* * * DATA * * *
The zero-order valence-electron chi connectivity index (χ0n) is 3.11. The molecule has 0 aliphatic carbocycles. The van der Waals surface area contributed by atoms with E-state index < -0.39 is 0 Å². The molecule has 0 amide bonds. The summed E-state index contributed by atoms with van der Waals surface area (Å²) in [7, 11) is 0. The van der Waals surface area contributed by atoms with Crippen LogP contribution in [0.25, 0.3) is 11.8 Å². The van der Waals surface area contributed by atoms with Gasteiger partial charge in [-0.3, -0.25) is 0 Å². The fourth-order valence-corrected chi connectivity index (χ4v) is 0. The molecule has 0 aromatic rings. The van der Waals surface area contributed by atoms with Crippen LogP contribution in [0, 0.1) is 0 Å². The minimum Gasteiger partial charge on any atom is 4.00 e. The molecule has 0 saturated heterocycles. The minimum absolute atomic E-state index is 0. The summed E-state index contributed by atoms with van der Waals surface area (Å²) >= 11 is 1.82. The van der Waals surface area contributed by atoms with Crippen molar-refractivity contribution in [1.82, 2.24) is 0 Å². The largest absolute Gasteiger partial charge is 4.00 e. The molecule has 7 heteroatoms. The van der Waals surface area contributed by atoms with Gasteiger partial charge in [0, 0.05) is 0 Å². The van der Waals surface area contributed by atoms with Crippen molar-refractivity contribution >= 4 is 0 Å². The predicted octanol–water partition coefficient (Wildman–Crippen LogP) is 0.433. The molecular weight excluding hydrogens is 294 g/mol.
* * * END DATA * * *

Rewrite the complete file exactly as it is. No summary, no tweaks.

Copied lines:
The zero-order valence-electron chi connectivity index (χ0n) is 3.11. The molecule has 0 aliphatic carbocycles. The van der Waals surface area contributed by atoms with E-state index < -0.39 is 0 Å². The molecule has 0 amide bonds. The summed E-state index contributed by atoms with van der Waals surface area (Å²) in [7, 11) is 0. The van der Waals surface area contributed by atoms with Crippen LogP contribution in [0.25, 0.3) is 11.8 Å². The van der Waals surface area contributed by atoms with Gasteiger partial charge in [-0.3, -0.25) is 0 Å². The fourth-order valence-corrected chi connectivity index (χ4v) is 0. The molecule has 0 aromatic rings. The van der Waals surface area contributed by atoms with Crippen LogP contribution in [0, 0.1) is 0 Å². The minimum Gasteiger partial charge on any atom is 4.00 e. The molecule has 0 saturated heterocycles. The minimum absolute atomic E-state index is 0. The summed E-state index contributed by atoms with van der Waals surface area (Å²) >= 11 is 1.82. The van der Waals surface area contributed by atoms with Crippen molar-refractivity contribution in [1.82, 2.24) is 0 Å². The largest absolute Gasteiger partial charge is 4.00 e. The molecule has 7 heteroatoms. The van der Waals surface area contributed by atoms with Gasteiger partial charge in [0, 0.05) is 0 Å². The van der Waals surface area contributed by atoms with Crippen molar-refractivity contribution >= 4 is 0 Å². The predicted octanol–water partition coefficient (Wildman–Crippen LogP) is 0.433. The molecular weight excluding hydrogens is 294 g/mol.